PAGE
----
The Philosophy of Arithmetic as Developed from the Three Fundamental Processes of Synthesis, Analysis, and Comparison: Containing Also a History of Arithmetic

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Sower, Potts & Company, 1876 - Arithmetic - 570 pages
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Page 171 - All men are mortal, Socrates is a man, therefore Socrates is mortal, the subject and predicate of the major premiss are connotative terms, denoting objects and connoting attributes.
Page 298 - When a ray of light passes from one medium to another, it is refracted so that the ratio of the sine of the angle of incidence to the sine of the angle of refraction is equal to the ratio of the velocities in the two media.
Page 298 - Therefore the specific gravity of a solid or a liquid body, is the ratio of its weight to the weight of an equal volume of water...
Page 269 - The square root of a number is one of the two equal factors of the number.
Page 173 - Lines drawn upon paper or upon the blackboard are not geometrical lines, since they have breadth and thickness. They represent geometrical lines. 25. A straight line is the shortest distance from one point to another point. 26. A curved line changes its direction at every point. 27. A broken line is not straight, but is made up of straight lines. 1. The line AB is a . 2. The line CD is a . 3. The line EF is a . 4.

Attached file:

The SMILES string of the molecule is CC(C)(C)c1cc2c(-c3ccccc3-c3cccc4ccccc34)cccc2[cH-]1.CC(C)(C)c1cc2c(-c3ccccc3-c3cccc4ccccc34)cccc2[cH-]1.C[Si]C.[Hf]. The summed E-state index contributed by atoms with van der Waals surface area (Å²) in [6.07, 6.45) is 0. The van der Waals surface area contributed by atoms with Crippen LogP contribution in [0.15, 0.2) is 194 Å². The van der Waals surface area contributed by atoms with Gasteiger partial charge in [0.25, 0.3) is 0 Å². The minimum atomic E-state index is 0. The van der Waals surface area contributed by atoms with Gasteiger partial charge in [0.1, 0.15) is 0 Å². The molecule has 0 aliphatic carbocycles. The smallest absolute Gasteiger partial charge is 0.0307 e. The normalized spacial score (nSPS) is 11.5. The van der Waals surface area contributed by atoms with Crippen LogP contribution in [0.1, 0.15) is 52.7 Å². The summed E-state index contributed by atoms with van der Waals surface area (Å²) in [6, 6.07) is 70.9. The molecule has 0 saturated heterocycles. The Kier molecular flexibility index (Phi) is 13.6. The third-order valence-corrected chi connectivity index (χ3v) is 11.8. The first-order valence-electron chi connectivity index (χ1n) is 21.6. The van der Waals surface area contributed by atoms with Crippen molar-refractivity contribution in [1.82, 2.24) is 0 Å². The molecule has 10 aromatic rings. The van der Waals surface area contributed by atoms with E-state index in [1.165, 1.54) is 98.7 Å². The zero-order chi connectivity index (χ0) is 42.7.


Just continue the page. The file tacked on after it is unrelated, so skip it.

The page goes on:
Page 207 - Addition is the process of finding the sum of two or more numbers.
Page 274 - Therefore the cube of 25 equals the cube of the tens, plus three times the square of the tens into the units, plus three times the tens into the square of the units, plus the cube of the units.
Page 281 - Multiply the complete divisor by the trial figure, and subtract the product from the dividend, and to the remainder bring down the next period for a new dividend.
Page 389 - If the two right-hand terms are ciphers, the number equals a number of hundreds, and since 100 is divisible by 4, any number of hundreds is divisible by 4. If the number expressed by the two right-hand digits is divisible by 4, the...
Page 273 - Multiply the divisor thus increased, by the last figure of the root ; subtract the product from the dividend, and to the remainder bring down the next period for a new dividend. 5th. Double the whole root already found, for a new divisor, and continue the operation as before, until all the periods are brought down. NOTE.

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